Gabriel Imomotimi Okara was better known as a poet, though he was a novelist too. “The Call of the River Nun” was the most quoted of his poems.

On March 25, he answered the call, not of River Nun in his home village (Bomoundi) in today’s Bayelsa State but the call of Nature or God. He was one of the titans of African literature whose texts were studied in schools before and after Nigeria’s independence.

The secondary school that produced Okara and other great writers east of the Niger was Government College, Umuahia. Later, he attended Yaba Higher College. Wikipedia records that, during World War II, he wanted to enlist in the British Royal Air Force but did not complete pilot training and had to, instead, work for the forerunner of the present British Airways.

At the end of the war in 1945, he worked for the colonial government’s printing and publishing company. And that was the period he started writing – translating his native Ijaw poems into English and writing for the radio.

He studied Journalism at Northwestern University, United States, in 1949. On his return, he worked as information officer for the Eastern Nigerian Government Service, a position he held until the outbreak of the Nigerian civil war in 1967. Okara was one of Biafra’s ambassadors in 1969. At the end of the civil war, he was named director of Rivers State Publishing House. He was there between 1972 and 1980.

Okara had become a popular artiste even before Nigeria’s independence in 1960. “The Call of the River Nun” won an award at the Nigerian Festival of Arts in 1953. But other poems such as “Piano and Drums” and “You Laughed and Laughed and Laughed” were to follow. It was no surprise, therefore, that he was one of the great African writers that attended the milestone African Writers Conference in 1962 at Makerere University College in Kampala, Uganda. Among other attendees were Chinua Achebe, John Pepper Clark, Christopher Okigbo, Wole Soyinka, Ngugu Wa Thiong’o, Rebecca Njau, and Ezekiel Mphalele.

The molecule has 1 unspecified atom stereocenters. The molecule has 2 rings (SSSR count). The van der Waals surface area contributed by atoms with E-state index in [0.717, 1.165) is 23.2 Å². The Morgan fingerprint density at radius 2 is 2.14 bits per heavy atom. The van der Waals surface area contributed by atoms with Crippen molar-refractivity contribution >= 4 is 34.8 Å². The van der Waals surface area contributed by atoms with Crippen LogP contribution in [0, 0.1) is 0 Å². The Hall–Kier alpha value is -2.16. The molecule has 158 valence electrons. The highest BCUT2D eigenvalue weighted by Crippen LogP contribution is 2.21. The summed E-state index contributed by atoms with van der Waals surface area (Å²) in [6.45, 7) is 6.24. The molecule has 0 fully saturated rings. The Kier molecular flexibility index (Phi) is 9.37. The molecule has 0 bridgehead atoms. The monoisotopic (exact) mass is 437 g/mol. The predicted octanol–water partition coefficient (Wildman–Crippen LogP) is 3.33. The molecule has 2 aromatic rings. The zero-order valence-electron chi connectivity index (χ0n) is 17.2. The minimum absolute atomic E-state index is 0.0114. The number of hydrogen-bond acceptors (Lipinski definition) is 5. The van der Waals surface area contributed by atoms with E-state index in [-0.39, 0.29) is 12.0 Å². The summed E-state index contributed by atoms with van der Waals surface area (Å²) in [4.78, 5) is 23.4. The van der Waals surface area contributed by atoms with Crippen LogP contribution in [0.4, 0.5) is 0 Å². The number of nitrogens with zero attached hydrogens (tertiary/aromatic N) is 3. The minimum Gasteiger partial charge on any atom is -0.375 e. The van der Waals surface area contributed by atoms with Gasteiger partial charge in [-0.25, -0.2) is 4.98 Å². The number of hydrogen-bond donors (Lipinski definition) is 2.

Like other writers of his era, Okara did not fail to explore themes around the clash of cultures between European colonisers and colonised Africans. The Voice, a novel published in 1964, was his answer. Many of his works got lost or were destroyed during the civil war.

The literary giant will for long be remembered around the globe. His latest recognition was the Gabriel Okara Literary Festival held at the University of Port Harcourt in 2017. Apart from the 1953 award of “The Call of the River Nun”, there was the 1979 Commonwealth Poetry Prize for “The Fisherman’s Invocation” and the 2005 NLNG Prize for “The Dreamer, His Vision”. He received the Honorary Membership Award of the Pan African Writers’ Association in 2009.

In an interview with African Writing Online, about 11 years ago, Okara advised young writers to be patient and keep writing. On whether the works of writers would lead to change, he said: “No society is static. As the old writers pass away the young ones will take over the fight for change; it is a continuous fight. And change will come eventually.”

Dying just a month to his 98th birthday, Gabriel Imomotimi Okara lived life to the full. Only a few people enjoy the privilege of living to old age. We wish him well in the great beyond.

With: The Oracle Today


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